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SBS 2008 DNS Issue

We have a SBS 2008 server which is the main DNS server. Randomly it stops people surfing the internet until the DNS Service is re started. All is fine again after restart but will drop at some point. No errors are flagged in the event viewer.

Any ideas?
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grovenetsupport
Asked:
grovenetsupport
1 Solution
 
Abdul Khadja AlaoudineCommented:
Enable DNS Debug Logging by going to Properties of the DNS server --> Debug Logging --> Enable logging

Also check System event log for DNS service related issue.
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Asif BacchusCommented:
Are you configured to use DNS forwarders or root hints?  I find root hints can cause this issue, but forwarders seem to work nearly flawlessly.
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David AtkinIT ProfessionalCommented:
I would agree with asifbacchus here.

Change to DNS forwards if you're not already.  Googles DNS has always worked for me:

8.8.8.8
8.8.4.4
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grovenetsupportAuthor Commented:
Thanks guys but I had already tested the Google Servers albeit only 8.8.8.8 so I have added the other to see if it helps
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Asif BacchusCommented:
Good that you are already using forwarders.  When this DNS issue happens, do your clients still have network connectivity to the server, or is the NIC cutting out entirely?  Can the server itself still resolve DNS queries or does it fail also?
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grovenetsupportAuthor Commented:
All good bar internet. I can use logmein to get to server but cant surf net till dns server restarted
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Asif BacchusCommented:
I know you said you are using forwarders, but can you verify you are not *also* using root hints?  With root hints, there is a well known issue with the DNS cache not flushing properly.  This could be the case here also.  Before getting to that, let's rule out a few other things.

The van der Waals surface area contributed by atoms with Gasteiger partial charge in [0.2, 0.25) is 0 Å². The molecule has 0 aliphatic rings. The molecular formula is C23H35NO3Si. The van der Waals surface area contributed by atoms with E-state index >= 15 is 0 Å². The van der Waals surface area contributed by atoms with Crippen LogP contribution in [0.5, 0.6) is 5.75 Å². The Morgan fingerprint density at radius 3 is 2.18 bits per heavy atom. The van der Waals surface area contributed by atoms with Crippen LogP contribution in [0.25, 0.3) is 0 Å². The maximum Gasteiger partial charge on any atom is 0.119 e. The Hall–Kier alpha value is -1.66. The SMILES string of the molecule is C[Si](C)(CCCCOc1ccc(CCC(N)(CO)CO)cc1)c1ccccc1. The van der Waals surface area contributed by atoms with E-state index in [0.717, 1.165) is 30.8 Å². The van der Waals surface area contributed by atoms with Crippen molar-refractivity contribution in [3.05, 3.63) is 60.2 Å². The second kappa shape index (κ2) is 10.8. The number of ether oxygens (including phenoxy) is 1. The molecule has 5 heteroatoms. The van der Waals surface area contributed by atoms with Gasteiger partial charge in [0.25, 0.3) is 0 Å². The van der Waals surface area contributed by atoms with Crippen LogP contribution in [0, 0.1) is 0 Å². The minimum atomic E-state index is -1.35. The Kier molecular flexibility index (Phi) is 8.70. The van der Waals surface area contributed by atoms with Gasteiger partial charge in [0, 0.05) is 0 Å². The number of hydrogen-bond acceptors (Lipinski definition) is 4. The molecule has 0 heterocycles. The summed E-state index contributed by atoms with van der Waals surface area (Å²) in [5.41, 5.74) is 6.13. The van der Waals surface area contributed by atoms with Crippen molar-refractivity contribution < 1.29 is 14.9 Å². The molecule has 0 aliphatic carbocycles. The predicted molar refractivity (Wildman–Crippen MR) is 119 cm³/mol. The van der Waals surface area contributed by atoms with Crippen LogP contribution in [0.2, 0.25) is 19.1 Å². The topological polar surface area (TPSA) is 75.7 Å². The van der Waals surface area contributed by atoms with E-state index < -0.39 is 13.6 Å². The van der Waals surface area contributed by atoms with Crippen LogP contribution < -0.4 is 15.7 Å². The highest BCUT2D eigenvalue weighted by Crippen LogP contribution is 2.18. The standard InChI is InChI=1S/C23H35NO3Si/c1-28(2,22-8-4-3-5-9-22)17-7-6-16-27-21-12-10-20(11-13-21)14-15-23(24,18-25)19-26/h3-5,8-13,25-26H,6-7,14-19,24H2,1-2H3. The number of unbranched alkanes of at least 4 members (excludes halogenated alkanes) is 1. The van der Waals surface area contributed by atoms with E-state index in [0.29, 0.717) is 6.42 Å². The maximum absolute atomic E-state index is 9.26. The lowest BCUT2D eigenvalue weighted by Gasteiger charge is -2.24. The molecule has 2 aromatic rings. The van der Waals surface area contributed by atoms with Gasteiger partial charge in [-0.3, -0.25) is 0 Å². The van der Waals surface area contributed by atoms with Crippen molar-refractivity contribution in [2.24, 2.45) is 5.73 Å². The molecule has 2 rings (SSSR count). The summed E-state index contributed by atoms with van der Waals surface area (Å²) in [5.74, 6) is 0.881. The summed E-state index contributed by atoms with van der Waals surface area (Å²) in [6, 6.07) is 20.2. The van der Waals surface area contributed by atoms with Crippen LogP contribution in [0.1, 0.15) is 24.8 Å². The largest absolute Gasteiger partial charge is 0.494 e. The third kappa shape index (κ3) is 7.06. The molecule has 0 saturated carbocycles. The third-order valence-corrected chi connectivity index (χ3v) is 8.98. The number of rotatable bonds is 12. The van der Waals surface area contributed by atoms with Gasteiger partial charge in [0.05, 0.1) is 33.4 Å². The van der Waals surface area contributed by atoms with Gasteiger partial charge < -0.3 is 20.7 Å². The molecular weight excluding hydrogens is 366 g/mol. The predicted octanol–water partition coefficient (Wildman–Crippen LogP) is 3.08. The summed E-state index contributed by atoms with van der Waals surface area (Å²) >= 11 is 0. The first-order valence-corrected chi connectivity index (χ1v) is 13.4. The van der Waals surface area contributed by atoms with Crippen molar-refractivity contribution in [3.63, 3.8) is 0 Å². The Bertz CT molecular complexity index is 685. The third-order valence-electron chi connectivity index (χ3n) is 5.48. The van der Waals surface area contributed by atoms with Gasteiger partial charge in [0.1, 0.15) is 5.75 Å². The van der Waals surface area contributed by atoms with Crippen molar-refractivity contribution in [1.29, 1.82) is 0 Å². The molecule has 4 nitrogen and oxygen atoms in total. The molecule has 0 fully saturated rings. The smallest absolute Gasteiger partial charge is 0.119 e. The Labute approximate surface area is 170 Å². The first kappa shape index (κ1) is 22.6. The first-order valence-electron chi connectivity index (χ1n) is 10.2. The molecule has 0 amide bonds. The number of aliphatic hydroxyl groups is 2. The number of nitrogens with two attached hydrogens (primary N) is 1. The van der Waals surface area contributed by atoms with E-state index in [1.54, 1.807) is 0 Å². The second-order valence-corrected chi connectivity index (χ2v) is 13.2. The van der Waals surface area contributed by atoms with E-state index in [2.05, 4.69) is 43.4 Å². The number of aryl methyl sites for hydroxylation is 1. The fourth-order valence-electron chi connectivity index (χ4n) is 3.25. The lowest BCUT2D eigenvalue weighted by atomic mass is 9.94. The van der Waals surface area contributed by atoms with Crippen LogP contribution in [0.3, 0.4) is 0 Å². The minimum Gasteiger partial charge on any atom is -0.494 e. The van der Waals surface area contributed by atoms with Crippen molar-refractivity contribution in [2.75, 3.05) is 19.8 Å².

Does you DNS server actually stop, or do you just have to restart it?  Also, since you tagged this with SBS, I'm assuming this is the only DNS server, correct?  If so, do you have the localhost (127.0.0.1) listed as one of your DNS servers in your forwarding setup?  It definitely should NOT be on that list.

If that's all working, you can try the cache refresh fix as follows (MS Fast-Publish Article 968372):

Edit the registry as follows:

HKLM\System\CurrentControlSet\Services\DNS\Parameters
Create a new 32-bit DWORD value called MaxCacheTTL with value 0x2A300 (172800 in decimal)
Quit regedit and restart DNS service

Let's see if this helps.
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grovenetsupportAuthor Commented:
It is set to use Root Hints if no forwarders or is that not what you mean?
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Asif BacchusCommented:
Yes and no :-P  That is a good setting and it is the recommended setting.  It could be that your calls to the Google DNS servers are failing (network load, etc.) and then your server is resorting to root hints.  In that case, then the cache issue comes into play and that's why I suggested the registry change.

I tend to avoid this problem entirely by pointing my forwarder to my BSD gateway/firewall box, which handles DNS (IMHO, please no flaming here!) much better.  However, if you don't have this option (i.e. a solid router with enough memory) then try the registry fix and let's see if that clears up the issue.
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grovenetsupportAuthor Commented:
Ok I have applied the registry fix and will see what happens
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hecgomrecCommented:
Don't know your scenario, but some times a rogue DHCP server can cause surfing problems.

If the problem arise one more time check that all stations have the right IP, Mask, Gateway and DNS assigned to their NIC, check also the server.  If you find a different dns or IP there you should try locate the offending device.
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Asif BacchusCommented:
I'm guessing it was the registry fix that helped you out?  Just so you know, that means that your server is resorting to root hints at least occasionally so you *may* want to take a look at your DNS setup at some point and maybe try using different servers for your forwarders.

In any case, glad you go the issue sorted out!
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grovenetsupportAuthor Commented:
Thanks for the heads up its not easy walking into someone else's nightmare that's why I love this site
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